A pajw ay. I i grown up now near
ly seventeen and able to take care of my
self and other people, too, I hope you
ore not going I" b we Topple j I think It
is a pity waking up the child, and she Is
"I shall not wake her, but I promised
to g and see her," returned Alison, with
gentle firmness, a the hade Mtssle gtiod
night Mlle need not have troubled her
self about her little eutcr'a wnketulncs.
Topple w sitting bolt upright 111 the
darkness, watting for Alison.
"Now for good citiMIe and a talk,"
she nlil, stretching nut lior arm to All
ooit. "jou are a nice old thing to keep
jour promise." And as Alison iil down
on the little bed she forgot tier wrarlnc.,
imi Topple titltt her warm eheek against
hers, auJ called her dear, nice Alllc.
Alison was too tired to lie awake a
moment After her head touched the pillow,
and she woke so late the next morning
that breakfast was already over, and Miss
Loigh sent up a message by Topple, beg
ging her to lie still and rest herself, as
her father and Itoger had already pine to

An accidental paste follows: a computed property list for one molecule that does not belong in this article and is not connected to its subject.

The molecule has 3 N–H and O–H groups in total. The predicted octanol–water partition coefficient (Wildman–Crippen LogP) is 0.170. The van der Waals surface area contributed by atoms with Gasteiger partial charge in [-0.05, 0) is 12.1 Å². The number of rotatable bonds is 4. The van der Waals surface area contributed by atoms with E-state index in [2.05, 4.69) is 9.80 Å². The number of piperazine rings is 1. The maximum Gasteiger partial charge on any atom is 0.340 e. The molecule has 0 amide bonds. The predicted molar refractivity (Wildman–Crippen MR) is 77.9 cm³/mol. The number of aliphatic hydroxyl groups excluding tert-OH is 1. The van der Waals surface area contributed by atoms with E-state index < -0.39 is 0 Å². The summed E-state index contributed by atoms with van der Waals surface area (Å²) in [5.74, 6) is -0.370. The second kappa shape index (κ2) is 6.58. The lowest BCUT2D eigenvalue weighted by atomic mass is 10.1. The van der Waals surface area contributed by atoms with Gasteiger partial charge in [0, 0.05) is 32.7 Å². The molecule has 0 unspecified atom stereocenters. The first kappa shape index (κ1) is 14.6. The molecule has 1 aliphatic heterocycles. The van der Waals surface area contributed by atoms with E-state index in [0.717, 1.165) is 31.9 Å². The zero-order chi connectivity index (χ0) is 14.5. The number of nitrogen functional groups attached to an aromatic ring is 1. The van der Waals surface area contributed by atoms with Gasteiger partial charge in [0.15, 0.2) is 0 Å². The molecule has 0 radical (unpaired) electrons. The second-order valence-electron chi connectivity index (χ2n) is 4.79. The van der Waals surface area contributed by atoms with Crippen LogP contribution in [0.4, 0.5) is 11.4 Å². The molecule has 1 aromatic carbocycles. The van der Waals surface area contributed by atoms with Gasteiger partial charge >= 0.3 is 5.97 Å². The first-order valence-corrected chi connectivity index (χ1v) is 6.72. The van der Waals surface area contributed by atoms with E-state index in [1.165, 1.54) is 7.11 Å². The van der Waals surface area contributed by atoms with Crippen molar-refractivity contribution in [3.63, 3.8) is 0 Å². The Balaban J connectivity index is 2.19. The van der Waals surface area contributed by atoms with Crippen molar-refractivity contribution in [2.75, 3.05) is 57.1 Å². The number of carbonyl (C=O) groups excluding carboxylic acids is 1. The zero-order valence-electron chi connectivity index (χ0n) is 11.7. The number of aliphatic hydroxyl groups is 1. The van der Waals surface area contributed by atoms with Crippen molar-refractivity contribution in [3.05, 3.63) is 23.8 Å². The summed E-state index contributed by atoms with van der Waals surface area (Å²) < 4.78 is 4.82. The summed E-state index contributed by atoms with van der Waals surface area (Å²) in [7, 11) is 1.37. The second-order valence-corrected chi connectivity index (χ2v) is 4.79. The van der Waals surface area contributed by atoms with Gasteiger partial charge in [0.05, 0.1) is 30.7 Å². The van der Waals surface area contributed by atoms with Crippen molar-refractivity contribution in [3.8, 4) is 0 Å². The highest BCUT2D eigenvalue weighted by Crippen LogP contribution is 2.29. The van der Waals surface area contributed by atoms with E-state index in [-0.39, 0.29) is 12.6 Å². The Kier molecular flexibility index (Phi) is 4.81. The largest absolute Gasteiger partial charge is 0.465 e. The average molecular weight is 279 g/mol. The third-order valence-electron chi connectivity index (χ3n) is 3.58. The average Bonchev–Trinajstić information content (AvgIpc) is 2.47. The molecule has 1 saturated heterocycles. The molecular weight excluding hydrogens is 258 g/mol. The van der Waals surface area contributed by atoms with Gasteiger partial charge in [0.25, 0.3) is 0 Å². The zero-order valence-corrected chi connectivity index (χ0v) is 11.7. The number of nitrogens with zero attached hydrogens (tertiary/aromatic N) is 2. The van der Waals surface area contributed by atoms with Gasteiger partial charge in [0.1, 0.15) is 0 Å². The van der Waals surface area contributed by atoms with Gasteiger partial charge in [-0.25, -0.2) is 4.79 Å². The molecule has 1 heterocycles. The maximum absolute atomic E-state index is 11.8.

the mill, and she would send her up some
"Aunt Diana would call this a bad be
ginning," thought Alison. Nevertheless,
as her head still ached, she yielded to the
temptation. The sun was shining Into
her room, making her fed hot And rest
less. And she lagged Topple to lower the
blind, so that the. huge crane might not
fret her ejes by Its hideous unalghtllncvs.
If she couM only have shut out, too, Its
incessant whir and grind I But that was
impossible. As she drank her tea she
looked round the shaMiy room with a
strange sinking of heart and spirits. "I
must wake up every morning to this," she
thought, "unlets I mike An enemy of
MIssle from the beginning by forcing her
to resign my room. Will It not bo bet
ter to endure any amount of discomfort
than to do that? I will ask Auut Diana
what I shall do about It. No, no," re
calling herself, "I must act now on my
own reiponthilIlj. Aunt Diana will think
me a poor, helpless sort of a thing If I
always want her as n moral crutch to
And with this wise resolution. Alison
drccd herself quickly and finished her
unpacking, after which she ensconced her
self In the deserted dining room and wrote
her first letter to Moss-side.
A sweet. brnve little letter It was. All
son touched very little on her own feel
Inrs, she did not even speak of her
changed room. Somehow, she had a no
tion that it would vex Aunt Diana. She